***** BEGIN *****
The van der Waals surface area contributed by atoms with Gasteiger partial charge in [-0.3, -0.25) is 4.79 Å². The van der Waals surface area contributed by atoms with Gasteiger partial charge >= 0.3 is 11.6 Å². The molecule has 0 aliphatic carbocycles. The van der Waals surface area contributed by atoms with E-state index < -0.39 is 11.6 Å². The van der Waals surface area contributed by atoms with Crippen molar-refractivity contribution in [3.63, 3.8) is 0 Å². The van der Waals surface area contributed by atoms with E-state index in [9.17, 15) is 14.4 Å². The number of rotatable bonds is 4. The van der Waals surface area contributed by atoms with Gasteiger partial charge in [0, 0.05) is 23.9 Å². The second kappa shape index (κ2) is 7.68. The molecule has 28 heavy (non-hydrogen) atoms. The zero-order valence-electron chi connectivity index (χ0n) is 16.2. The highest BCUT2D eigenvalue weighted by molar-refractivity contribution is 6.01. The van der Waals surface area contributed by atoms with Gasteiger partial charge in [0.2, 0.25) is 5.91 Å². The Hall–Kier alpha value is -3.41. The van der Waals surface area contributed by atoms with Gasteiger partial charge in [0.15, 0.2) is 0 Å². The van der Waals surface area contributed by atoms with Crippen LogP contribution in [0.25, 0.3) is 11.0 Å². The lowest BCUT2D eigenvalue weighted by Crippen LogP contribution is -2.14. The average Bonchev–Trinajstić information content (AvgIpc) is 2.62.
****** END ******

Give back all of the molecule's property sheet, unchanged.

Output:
The van der Waals surface area contributed by atoms with Gasteiger partial charge in [-0.3, -0.25) is 4.79 Å². The van der Waals surface area contributed by atoms with Gasteiger partial charge >= 0.3 is 11.6 Å². The molecule has 0 aliphatic carbocycles. The van der Waals surface area contributed by atoms with E-state index < -0.39 is 11.6 Å². The van der Waals surface area contributed by atoms with Crippen molar-refractivity contribution in [3.63, 3.8) is 0 Å². The van der Waals surface area contributed by atoms with E-state index in [9.17, 15) is 14.4 Å². The number of rotatable bonds is 4. The van der Waals surface area contributed by atoms with Gasteiger partial charge in [0, 0.05) is 23.9 Å². The second kappa shape index (κ2) is 7.68. The molecule has 28 heavy (non-hydrogen) atoms. The zero-order valence-electron chi connectivity index (χ0n) is 16.2. The highest BCUT2D eigenvalue weighted by molar-refractivity contribution is 6.01. The van der Waals surface area contributed by atoms with Gasteiger partial charge in [0.2, 0.25) is 5.91 Å². The Hall–Kier alpha value is -3.41. The van der Waals surface area contributed by atoms with Gasteiger partial charge in [0.15, 0.2) is 0 Å². The van der Waals surface area contributed by atoms with Crippen LogP contribution in [0.25, 0.3) is 11.0 Å². The lowest BCUT2D eigenvalue weighted by Crippen LogP contribution is -2.14. The average Bonchev–Trinajstić information content (AvgIpc) is 2.62.